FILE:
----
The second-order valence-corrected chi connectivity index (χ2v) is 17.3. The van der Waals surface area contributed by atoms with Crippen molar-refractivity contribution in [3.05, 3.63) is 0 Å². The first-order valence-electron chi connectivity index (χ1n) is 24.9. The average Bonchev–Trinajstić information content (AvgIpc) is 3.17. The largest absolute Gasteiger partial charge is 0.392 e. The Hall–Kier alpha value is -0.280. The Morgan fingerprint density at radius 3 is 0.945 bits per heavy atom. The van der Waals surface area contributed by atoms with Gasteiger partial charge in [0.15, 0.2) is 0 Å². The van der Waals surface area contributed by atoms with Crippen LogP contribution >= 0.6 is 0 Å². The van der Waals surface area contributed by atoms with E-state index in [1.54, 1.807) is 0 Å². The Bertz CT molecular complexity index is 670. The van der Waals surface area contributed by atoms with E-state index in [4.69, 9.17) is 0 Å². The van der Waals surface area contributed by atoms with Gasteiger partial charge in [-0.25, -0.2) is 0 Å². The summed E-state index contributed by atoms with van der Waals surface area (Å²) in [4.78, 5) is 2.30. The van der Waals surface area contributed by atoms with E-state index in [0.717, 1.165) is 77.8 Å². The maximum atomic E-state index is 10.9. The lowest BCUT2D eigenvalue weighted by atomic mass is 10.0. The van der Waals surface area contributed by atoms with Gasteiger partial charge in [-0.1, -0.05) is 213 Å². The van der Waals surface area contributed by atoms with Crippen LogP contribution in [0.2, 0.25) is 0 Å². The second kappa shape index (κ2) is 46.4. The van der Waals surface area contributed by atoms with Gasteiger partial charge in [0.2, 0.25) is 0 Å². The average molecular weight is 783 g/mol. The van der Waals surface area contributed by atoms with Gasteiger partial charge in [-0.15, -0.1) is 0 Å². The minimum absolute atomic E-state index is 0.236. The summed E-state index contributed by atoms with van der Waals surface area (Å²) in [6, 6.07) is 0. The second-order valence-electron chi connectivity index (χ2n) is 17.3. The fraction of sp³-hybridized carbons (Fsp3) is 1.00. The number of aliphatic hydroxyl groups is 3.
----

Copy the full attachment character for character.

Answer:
The second-order valence-corrected chi connectivity index (χ2v) is 17.3. The van der Waals surface area contributed by atoms with Crippen molar-refractivity contribution in [3.05, 3.63) is 0 Å². The first-order valence-electron chi connectivity index (χ1n) is 24.9. The average Bonchev–Trinajstić information content (AvgIpc) is 3.17. The largest absolute Gasteiger partial charge is 0.392 e. The Hall–Kier alpha value is -0.280. The Morgan fingerprint density at radius 3 is 0.945 bits per heavy atom. The van der Waals surface area contributed by atoms with Gasteiger partial charge in [0.15, 0.2) is 0 Å². The van der Waals surface area contributed by atoms with Crippen LogP contribution >= 0.6 is 0 Å². The van der Waals surface area contributed by atoms with E-state index in [1.54, 1.807) is 0 Å². The Bertz CT molecular complexity index is 670. The van der Waals surface area contributed by atoms with E-state index in [4.69, 9.17) is 0 Å². The van der Waals surface area contributed by atoms with Gasteiger partial charge in [-0.25, -0.2) is 0 Å². The summed E-state index contributed by atoms with van der Waals surface area (Å²) in [4.78, 5) is 2.30. The van der Waals surface area contributed by atoms with E-state index in [0.717, 1.165) is 77.8 Å². The maximum atomic E-state index is 10.9. The lowest BCUT2D eigenvalue weighted by atomic mass is 10.0. The van der Waals surface area contributed by atoms with Gasteiger partial charge in [-0.1, -0.05) is 213 Å². The van der Waals surface area contributed by atoms with Crippen LogP contribution in [0.2, 0.25) is 0 Å². The second kappa shape index (κ2) is 46.4. The van der Waals surface area contributed by atoms with Gasteiger partial charge in [0.2, 0.25) is 0 Å². The average molecular weight is 783 g/mol. The van der Waals surface area contributed by atoms with Gasteiger partial charge in [-0.15, -0.1) is 0 Å². The minimum absolute atomic E-state index is 0.236. The summed E-state index contributed by atoms with van der Waals surface area (Å²) in [6, 6.07) is 0. The second-order valence-electron chi connectivity index (χ2n) is 17.3. The fraction of sp³-hybridized carbons (Fsp3) is 1.00. The number of aliphatic hydroxyl groups is 3.